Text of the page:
Elasticity 2/8/16 &2/10/16 Elasticity Definition: elasticity is the measure of responsiveness o For example if you change price, how does the quantity demanded respond  Slope=ΔP/ΔQ=$/Product(ex. Pizzas) Price of Elasticity of Demand Definition: a measure of the responsiveness of quantity demanded to a price change. o The slope of the line will be price over quantity (Slope=P/Q); but the slope doesn’t work because the slope will always be based on the unit of measure. o This will result in an invalid comparison of different goods  We want a measurement that is independent of the units of measurement The units of Measure vary so “unit-free” measure is needs- Use percentage changes for price and Quantity demanded o %ΔQd/%ΔP Price elasticity of demand=(εd)=|%ΔQd/%ΔP|**** this formula is important o Always positive because of the absolute value There are 3 ranges for Price elasticity of demand o εd>1  |%ΔQd/%ΔP|>1  |% ΔQd|>|%ΔP|  “elastic” Demand o εd<1  |%ΔQd/%ΔP|<1  |% ΔQd|<|%ΔP|  “inelastic” Demand o εd=1  |%ΔQd/%ΔP|=1  |% ΔQd|=|%ΔP|  “unit elastic” Demand  Calculating the Percent changes o General definition: %ΔP2-P1/P1 or P1-P2/P2  Average Price Sum of P/2 o Base=Sum Qd/2=average Qd o Base=Sum P/2=average P o = = o Example P=-2QD+12  If P: $2  $4  Qd: 5  4  Is this elastic or inelastic?  Inelastic because the εd= 1/3 < 1 making it inelastic o Example P= 2QD+12  P: $5$7  Qd: 3.5 2.5  Unit elastic because εd=1  As the price rises, the demand becomes more elastic o Above midpoint of quantity  εd<1 o Below midpoint of quantity  εd>1 o Midpoint of quantity  εd=1 o Above midpoint of price  εd>1 o Below midpoint of price  εd<1 o Midpoint price  εd=1 Determinants of εd  Factors influence the elasticity of demand o Closeness of Substitutes  Lots of Substitutes  Demand more elastic  Fewer Substitutes  Demand less elastic  Example: Luxuries such as vacations generally have elastic demand and have lots of substitutes; where necessities such as food do not have many substitutes so they have inelastic demand. o The proportion of income that’s spent on the good  Small portion is less elastic/more inelastic  Large portion is more elastic/less inelastic  Example: small portion; consider a candy bar, a 50% increase in price does not change demand much. Large portion; consider the purchase of your first home, a 50%increase doesn’t change things much o Time elapsed since the price change  More time has demand that is more elastic  Less time has demand that is less elastic  The more consumers have to adjust/change a price, the more elastic is the demand for that/those goods Two Extremes in Elasticity  Perfectly Inelastic Demand (vertical line) o Example: Insulin, because when you need it you will pay whatever price you have to get what you need. (Absolutely have to have something so the price change doesn’t affect the consumer decision) o εd= =0  Perfectly elastic demand (horizontal) o Example: 2 pop machines with different prices at the same place; the consumer is more likely to choose the machine with the cheaper prices. o εd= =∞ Price Elasticity of Demand Cont.  Total Revenue and Elasticity o Total Revenue: equals the price of the good multiplied by the quantity sold from the sale of good or service o When the price changes, the total revenue also changes o But a rise in price doesn’t always increase total revenue  Total revenue is not the same as profit!  Revenue= P x Qd(Inelastic) o An increase in price causes a small decrease in Qd an increase in Revenue o A decrease in price leads to a small increase in Qd and a decrease in Revenue o When εd<1 the revenue follows the P change; when price goes up revenue goes up, when price goes down revenue goes down  εd<1 |%ΔQd|>|%ΔP| (Elastic) o |%ΔQd| drives Revenue  An increase in price causes a big drop in Qd and a decrease in Revenue  A decrease in price causes a large increase in Qd and an increase in revenue Cross-price Elasticity of Demand  Cross-price elasticity of demand: a measure of the responsiveness of demand for a good to a change in price of a substitute or a compliment, other things remaining the same o Cross-price elasticity=  Notice, there are different subscripts for good x and good y o Example: x=Nike; y=Adidas  Increase in price of Nike causes an increase in Qd of Adidas Income Elasticity of Demand  Income elasticity of demand: measures how the quantity demanded of a good responds to a change in income, other things remaining the same o Income elasticity= o Positive  normal good o Negative  inferior good Elasticity of Supply Elasticity of Supply: measures the responsiveness of the quantity supplied to change in the price of a good when all other influences on selling plans remain the same o εs= >0 o εs>1 elastic o εs<1 inelastic o εs=1 unit elastic Demand of εs  Availability of substitute inputs o Fewer substitute inputs  Less elasticity supply o More substitute inputs  More elastic supply  Time o More time more elastic supple o Less time less elastic supply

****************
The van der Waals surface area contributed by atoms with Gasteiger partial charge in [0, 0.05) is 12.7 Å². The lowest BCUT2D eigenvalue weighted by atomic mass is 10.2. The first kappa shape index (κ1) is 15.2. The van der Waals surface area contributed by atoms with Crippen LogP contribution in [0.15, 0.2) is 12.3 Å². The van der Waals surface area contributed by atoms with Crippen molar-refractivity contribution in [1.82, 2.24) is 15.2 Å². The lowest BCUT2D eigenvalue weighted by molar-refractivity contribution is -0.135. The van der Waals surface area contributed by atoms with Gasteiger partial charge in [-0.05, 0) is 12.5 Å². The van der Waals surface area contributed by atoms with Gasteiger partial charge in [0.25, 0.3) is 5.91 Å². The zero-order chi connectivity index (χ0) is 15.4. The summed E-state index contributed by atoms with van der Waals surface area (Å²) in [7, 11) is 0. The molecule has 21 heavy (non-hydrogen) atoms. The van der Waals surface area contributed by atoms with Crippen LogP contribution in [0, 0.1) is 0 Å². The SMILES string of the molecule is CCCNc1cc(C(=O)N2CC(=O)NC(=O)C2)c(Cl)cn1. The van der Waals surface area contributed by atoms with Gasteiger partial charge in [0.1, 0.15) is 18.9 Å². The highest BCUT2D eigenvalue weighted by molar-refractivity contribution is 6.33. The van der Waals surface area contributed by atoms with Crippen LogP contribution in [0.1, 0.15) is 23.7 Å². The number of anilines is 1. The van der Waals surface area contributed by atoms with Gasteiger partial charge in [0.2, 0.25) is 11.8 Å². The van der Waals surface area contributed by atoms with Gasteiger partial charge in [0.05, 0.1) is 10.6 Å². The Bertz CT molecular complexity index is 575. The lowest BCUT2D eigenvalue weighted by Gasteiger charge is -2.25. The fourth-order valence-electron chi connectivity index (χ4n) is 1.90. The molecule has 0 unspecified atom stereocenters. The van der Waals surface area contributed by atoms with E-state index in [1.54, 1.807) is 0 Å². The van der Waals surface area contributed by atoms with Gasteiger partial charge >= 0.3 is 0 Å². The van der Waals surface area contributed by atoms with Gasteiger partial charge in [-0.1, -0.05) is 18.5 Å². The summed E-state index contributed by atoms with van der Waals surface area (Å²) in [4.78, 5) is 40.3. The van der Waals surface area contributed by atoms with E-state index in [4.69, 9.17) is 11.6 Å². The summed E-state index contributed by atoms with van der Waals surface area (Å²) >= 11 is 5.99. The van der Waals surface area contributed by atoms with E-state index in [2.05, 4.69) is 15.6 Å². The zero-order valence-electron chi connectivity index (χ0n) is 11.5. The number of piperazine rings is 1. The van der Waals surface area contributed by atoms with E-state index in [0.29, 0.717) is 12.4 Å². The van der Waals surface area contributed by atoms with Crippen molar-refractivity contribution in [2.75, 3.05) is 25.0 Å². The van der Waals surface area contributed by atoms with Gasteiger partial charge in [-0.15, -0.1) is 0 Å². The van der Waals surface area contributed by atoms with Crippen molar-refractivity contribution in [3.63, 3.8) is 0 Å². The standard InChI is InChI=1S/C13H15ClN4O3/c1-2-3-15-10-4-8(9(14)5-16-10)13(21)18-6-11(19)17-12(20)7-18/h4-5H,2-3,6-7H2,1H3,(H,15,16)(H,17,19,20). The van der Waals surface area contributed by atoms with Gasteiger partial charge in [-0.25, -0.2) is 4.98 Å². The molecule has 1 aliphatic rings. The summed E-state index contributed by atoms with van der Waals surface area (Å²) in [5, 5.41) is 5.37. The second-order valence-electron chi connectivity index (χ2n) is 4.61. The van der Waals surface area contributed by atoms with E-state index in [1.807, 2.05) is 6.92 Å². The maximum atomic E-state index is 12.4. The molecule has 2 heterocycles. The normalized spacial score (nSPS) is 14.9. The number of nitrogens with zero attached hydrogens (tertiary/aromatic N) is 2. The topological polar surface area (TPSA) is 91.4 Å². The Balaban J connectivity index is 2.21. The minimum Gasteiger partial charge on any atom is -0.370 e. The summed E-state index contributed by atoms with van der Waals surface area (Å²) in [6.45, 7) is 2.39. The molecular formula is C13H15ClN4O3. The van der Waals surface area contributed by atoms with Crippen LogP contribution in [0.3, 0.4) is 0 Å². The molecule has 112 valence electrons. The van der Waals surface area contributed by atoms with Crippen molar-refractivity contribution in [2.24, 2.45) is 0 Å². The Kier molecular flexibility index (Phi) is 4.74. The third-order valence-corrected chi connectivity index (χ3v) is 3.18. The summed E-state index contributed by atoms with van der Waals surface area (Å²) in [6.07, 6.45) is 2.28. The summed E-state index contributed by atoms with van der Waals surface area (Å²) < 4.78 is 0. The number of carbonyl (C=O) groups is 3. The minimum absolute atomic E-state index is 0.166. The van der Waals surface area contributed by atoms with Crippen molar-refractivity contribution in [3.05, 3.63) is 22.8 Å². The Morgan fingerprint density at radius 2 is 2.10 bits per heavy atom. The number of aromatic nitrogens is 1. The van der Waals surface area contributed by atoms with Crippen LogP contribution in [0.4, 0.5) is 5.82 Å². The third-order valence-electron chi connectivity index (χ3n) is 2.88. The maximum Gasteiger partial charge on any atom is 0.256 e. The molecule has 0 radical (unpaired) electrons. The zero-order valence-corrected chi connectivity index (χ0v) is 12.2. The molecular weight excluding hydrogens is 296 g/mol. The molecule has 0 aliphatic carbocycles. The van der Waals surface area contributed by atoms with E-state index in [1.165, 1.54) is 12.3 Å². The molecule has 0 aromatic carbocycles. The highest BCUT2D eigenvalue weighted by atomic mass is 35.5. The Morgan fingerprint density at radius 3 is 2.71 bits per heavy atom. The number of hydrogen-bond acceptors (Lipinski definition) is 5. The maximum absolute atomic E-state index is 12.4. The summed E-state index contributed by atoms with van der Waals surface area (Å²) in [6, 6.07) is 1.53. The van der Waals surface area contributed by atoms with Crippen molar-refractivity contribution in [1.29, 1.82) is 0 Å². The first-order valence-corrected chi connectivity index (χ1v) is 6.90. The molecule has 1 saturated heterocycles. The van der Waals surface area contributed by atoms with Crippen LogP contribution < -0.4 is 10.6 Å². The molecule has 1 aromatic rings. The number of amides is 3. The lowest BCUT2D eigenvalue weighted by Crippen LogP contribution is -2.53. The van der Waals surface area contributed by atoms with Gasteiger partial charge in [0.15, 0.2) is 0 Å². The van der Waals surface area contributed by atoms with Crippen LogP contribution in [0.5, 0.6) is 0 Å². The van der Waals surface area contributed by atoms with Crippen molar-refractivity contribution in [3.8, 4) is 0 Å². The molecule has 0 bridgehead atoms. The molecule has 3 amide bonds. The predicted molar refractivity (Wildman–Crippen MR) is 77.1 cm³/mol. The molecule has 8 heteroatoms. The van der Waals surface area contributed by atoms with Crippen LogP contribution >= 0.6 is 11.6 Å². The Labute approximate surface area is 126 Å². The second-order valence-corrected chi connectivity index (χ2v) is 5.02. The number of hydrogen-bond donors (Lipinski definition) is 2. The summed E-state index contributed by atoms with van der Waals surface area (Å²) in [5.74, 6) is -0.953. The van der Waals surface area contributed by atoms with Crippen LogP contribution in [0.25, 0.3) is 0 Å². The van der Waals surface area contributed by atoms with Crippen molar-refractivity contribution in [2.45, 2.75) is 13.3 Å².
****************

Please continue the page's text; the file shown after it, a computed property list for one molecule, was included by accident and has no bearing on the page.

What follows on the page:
Buy Material